Day three of three and perhaps the most mixed of my April trip to Breda. I was pressed into service for a couple more classes: students studying International Leisure Management, a course predominantly taught in Dutch. These were smaller groups and we took the chance to be more interactive, relaxed and reactive to what the students are most interested in. There was time here to go into more depth about the relationships between Edinburgh's festivals, the nature of the Fringe and work being done by the Festivals Innovation Lab.
Much of what I talked about was in the context of a professionalising events and festivals industry, with more investment, higher expectations and closer examination of the products and their outcomes. Scotland has a great deal to offer here, whether it be the formalised objectives of the central and local governments, the creation of EventScotland or the popularity and diversity of its event management education. From what I heard this isn't out of touch with other countries, but perhaps there's something about the size of the country that means this work has taken on additional momentum – not for us the provincial barriers of England's Regional Development Agencies. Does it result in better events? Do we reach the objectives we are set more quickly, more effectively and more efficiently than would otherwise be the case? Are we teaching people the right things and discussing topics that will benefit the students and the industry? I say we keep asking these questions, developing our research tools, building links between the academy and the industry and continue to facilitate the sharing of ideas between nations and communities.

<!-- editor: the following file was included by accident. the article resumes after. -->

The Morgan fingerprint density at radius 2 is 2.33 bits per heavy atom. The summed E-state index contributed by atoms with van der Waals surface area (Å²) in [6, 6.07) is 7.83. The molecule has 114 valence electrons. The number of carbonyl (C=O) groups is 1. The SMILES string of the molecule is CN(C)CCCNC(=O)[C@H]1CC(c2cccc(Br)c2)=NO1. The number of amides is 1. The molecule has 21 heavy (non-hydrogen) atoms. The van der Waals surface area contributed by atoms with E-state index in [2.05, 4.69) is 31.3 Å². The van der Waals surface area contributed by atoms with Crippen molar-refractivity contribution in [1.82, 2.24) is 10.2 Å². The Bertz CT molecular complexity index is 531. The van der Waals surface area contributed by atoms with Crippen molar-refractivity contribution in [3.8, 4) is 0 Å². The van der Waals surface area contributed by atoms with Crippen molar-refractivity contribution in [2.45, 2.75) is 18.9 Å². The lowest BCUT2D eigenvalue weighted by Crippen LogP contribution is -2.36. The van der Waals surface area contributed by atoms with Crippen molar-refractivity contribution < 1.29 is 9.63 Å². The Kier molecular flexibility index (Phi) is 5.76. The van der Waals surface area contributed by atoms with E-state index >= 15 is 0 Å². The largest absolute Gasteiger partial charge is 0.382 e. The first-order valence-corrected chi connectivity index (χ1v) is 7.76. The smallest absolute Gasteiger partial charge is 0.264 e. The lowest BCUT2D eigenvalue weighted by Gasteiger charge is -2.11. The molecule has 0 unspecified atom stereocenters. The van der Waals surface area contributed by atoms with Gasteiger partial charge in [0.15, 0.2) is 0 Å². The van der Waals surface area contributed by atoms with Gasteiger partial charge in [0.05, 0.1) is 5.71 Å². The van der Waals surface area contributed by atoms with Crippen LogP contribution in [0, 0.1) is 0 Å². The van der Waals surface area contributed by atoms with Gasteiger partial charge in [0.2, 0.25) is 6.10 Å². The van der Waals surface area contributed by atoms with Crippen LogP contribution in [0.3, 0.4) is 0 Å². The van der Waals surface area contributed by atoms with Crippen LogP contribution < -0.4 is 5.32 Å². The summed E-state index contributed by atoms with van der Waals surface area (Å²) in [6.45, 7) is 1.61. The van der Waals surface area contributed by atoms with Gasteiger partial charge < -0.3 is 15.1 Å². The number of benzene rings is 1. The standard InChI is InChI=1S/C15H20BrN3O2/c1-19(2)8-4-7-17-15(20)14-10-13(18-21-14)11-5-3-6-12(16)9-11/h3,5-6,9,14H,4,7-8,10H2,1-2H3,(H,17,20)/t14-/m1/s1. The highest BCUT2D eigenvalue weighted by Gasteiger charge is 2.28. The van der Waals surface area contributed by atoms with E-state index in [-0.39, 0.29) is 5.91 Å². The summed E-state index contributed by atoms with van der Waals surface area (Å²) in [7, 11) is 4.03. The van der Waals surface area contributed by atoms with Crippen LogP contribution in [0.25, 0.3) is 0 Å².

Now, regrettably, I won't be able to return to Breda for one such opportunity: the inaugural meeting of the ATLAS Events Special Interest Group, more information here. I shall be otherwise engaged, yet the themes are relevant to my PhD ideas and my interest in events more generally. Here's hoping I can tap into some of the discussions in some way – maybe someone will blog while they're there. Needless to say I met several people in Breda who are involved in the conference and I share their enthusiasm for this work.
Shortly after this I met with a student who is coming to Edinburgh on an entirely different project to the one I'm working on; she is one of fiffy, arriving at the same time as the others: there'll now be 140+ of them in town! I'll help out where I can, but all this makes me despair at the poor turnout I get when trying to organise a day trip to beautiful snowy Perthshire each January.
My final chat was with Klaus Hoven, who teaches and researches events and social media, augmented reality, communities, capital and similar themes. It was a very enlightening discussion – one of those where I switch from thinking 'my PhD ideas seem to be pretty innovative' to 'what a lot of catching up I've got to do'! I hope that I can keep in touch with Klaus and continue to tap into his knowledge, understanding and innovative thinking in these areas.
And now I'm back home where the national narrative has been dominated by the royal wedding: the BBC version and the often (though not always) more caustic Twitter accompaniment. I shall not go into depth on this subject, thus reflecting the degree to which other world events have been given equally short shrift by the media, whether it be broadcast, print, social or otherwise.
Meanwhile, here are some images advertising festivals in Breda and nearby Tilburg: